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Forecasting renewables: an evolving science

Renewable energy forecasting keeps up with advances in climate science and technology.

 

Weather-based business forecasting has become a serious business. IBM recently partnered with The Weather Company to crunch 2.2 billion unique forecast worldwide and generate more than 10 million daily forecasts for businesses affected by weather. The Climate Corporation processes 50 terabytes of weather data daily to provide farmers with hyper-local forecasts used to plan planting  now and 25 years from now.

From the Home Depot store manager predicting snow shovel sales to energy executives calculating future renewable investments, advancements in forecasting technology are having a tremendous businesses impact . The nature of forecasts is that outcomes are sometimes far from what actually transpires. Still, no prudent investor or utility will get involved in a renewables project without some pretty serious prognostication.

There’s a rough continuum from higher to lower certainty in making predictions. For the forecasting done to determine the viability of prospective wind or solar farms, we can look backward and do a solid job of projecting forward to predict potential availability of sun and wind at a given site.

Current forecasting systems also do a good job of helping asset managers and maintenance crews schedule service more efficiently. We see less of the run-to-failure or fixed-interval approaches  to decide when to dispatch crews. Instead, asset managers are increasingly assessing actual asset health information to forecast probable mean time between failure. That enables service at the time when it’s really needed but before the turbine blades stop spinning or the PV panel dies.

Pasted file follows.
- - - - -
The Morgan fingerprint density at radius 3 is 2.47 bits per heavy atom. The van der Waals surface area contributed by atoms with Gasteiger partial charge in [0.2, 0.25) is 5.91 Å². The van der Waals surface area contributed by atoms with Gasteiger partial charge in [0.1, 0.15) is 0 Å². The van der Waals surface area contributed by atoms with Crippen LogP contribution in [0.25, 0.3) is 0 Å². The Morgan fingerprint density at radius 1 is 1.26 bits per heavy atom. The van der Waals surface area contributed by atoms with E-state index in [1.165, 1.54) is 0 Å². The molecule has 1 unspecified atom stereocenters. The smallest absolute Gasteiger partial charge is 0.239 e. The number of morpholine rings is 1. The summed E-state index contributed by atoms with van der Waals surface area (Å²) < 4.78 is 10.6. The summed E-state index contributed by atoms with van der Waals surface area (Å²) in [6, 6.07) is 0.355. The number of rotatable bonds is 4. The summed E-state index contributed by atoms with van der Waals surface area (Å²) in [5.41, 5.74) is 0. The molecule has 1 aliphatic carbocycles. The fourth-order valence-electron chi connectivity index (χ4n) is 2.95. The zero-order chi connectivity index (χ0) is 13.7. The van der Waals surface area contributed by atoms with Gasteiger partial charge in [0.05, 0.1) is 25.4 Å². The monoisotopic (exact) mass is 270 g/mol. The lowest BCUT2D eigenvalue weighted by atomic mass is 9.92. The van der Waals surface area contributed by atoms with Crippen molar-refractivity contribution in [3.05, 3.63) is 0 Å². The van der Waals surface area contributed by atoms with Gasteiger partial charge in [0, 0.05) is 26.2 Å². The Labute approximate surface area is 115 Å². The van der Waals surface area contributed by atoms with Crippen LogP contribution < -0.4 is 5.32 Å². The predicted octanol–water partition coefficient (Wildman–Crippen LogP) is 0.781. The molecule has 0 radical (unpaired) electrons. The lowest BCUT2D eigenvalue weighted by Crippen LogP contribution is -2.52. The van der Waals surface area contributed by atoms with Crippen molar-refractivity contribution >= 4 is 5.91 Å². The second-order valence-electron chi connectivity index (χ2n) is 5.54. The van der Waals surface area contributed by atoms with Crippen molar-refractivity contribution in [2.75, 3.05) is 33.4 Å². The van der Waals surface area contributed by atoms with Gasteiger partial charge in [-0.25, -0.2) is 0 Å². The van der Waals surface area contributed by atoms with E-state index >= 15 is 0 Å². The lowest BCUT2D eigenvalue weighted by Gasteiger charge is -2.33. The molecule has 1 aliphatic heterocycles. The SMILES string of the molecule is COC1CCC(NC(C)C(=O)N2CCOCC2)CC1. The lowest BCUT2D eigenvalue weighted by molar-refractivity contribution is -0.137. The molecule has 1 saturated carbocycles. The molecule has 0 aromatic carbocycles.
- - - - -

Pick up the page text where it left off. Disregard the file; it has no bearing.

Short-term forecasts of renewable energy availability continue to improve due to more sophisticated sensors, monitoring and data processing capabilities, and highly granular fundamental climate predictions. Both renewable-energy providers and utilities need to know how much power can be produced and available in the coming hours in order to optimize generation and ensure a sufficient supply of power.

As the time frame moves out from hours to decades, we enter the realm of big-picture, long-term forecasting that is far more challenging. It’s tough to answer questions like “What is the value of this wind farm over the next 25 years?” with a great deal of certainty. Which isn’t to say that this kind of forecasting has no value.

It does a tremendous job of providing scenarios related to technical and commercial factors. What happens to profitability if there’s a breakthrough in battery technology, like the ultrafast-charging battery recently announced by Stanford?[1] What happens if the portfolio of available renewables goes up 20 percent in 10 years? Forecasting helps answer some really interesting questions about what should be done to best profit from renewables investment.

Forecasting will never be perfect, but it can be very accurate. Even when it isn’t, it is helpful for planning around the volatility and uncertainty of policy, weather, prices and a host of other issues. Considering the critical need to predict commercial, technical and operational aspects of renewable energy generation, forecasting is certainly something to that investors, planners, and operators need to devote considerable attention.

[1] http://blogs.scientificamerican.com/plugged-in/2015/04/14/stanford-researchers-unveil-new-ultrafast-charging-aluminum-ion-battery/

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